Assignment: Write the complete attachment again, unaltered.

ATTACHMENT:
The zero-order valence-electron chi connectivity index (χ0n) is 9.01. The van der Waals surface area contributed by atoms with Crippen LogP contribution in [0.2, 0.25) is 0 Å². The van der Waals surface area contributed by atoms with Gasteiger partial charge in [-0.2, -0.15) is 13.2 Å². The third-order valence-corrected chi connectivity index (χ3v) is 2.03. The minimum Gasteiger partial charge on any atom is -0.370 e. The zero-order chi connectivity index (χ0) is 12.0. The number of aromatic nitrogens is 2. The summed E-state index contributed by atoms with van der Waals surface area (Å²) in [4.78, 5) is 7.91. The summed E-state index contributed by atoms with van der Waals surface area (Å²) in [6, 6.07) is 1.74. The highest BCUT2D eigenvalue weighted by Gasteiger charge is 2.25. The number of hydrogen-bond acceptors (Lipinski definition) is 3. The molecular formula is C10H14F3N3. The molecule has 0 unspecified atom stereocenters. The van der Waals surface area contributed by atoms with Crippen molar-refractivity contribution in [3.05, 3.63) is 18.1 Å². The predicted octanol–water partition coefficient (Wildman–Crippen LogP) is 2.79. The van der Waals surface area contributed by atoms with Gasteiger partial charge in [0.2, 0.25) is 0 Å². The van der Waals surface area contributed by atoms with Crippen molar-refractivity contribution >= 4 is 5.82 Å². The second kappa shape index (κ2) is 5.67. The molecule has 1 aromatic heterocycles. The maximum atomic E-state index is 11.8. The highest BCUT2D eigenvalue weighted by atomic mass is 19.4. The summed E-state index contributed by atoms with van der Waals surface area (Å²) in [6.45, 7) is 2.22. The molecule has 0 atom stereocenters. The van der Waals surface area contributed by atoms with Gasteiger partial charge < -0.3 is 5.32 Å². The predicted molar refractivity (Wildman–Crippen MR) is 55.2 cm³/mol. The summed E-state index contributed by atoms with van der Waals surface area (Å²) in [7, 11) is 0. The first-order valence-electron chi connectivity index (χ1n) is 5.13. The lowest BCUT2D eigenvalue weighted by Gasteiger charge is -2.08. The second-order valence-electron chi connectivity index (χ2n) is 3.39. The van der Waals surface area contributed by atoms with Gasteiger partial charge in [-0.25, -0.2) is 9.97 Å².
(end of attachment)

The zero-order valence-electron chi connectivity index (χ0n) is 9.01. The van der Waals surface area contributed by atoms with Crippen LogP contribution in [0.2, 0.25) is 0 Å². The van der Waals surface area contributed by atoms with Gasteiger partial charge in [-0.2, -0.15) is 13.2 Å². The third-order valence-corrected chi connectivity index (χ3v) is 2.03. The minimum Gasteiger partial charge on any atom is -0.370 e. The zero-order chi connectivity index (χ0) is 12.0. The number of aromatic nitrogens is 2. The summed E-state index contributed by atoms with van der Waals surface area (Å²) in [4.78, 5) is 7.91. The summed E-state index contributed by atoms with van der Waals surface area (Å²) in [6, 6.07) is 1.74. The highest BCUT2D eigenvalue weighted by Gasteiger charge is 2.25. The number of hydrogen-bond acceptors (Lipinski definition) is 3. The molecular formula is C10H14F3N3. The molecule has 0 unspecified atom stereocenters. The van der Waals surface area contributed by atoms with Crippen molar-refractivity contribution in [3.05, 3.63) is 18.1 Å². The predicted octanol–water partition coefficient (Wildman–Crippen LogP) is 2.79. The van der Waals surface area contributed by atoms with Gasteiger partial charge in [0.2, 0.25) is 0 Å². The van der Waals surface area contributed by atoms with Crippen molar-refractivity contribution >= 4 is 5.82 Å². The second kappa shape index (κ2) is 5.67. The molecule has 1 aromatic heterocycles. The maximum atomic E-state index is 11.8. The highest BCUT2D eigenvalue weighted by atomic mass is 19.4. The summed E-state index contributed by atoms with van der Waals surface area (Å²) in [6.45, 7) is 2.22. The molecule has 0 atom stereocenters. The van der Waals surface area contributed by atoms with Gasteiger partial charge < -0.3 is 5.32 Å². The predicted molar refractivity (Wildman–Crippen MR) is 55.2 cm³/mol. The summed E-state index contributed by atoms with van der Waals surface area (Å²) in [7, 11) is 0. The first-order valence-electron chi connectivity index (χ1n) is 5.13. The lowest BCUT2D eigenvalue weighted by Gasteiger charge is -2.08. The second-order valence-electron chi connectivity index (χ2n) is 3.39. The van der Waals surface area contributed by atoms with Gasteiger partial charge in [-0.25, -0.2) is 9.97 Å².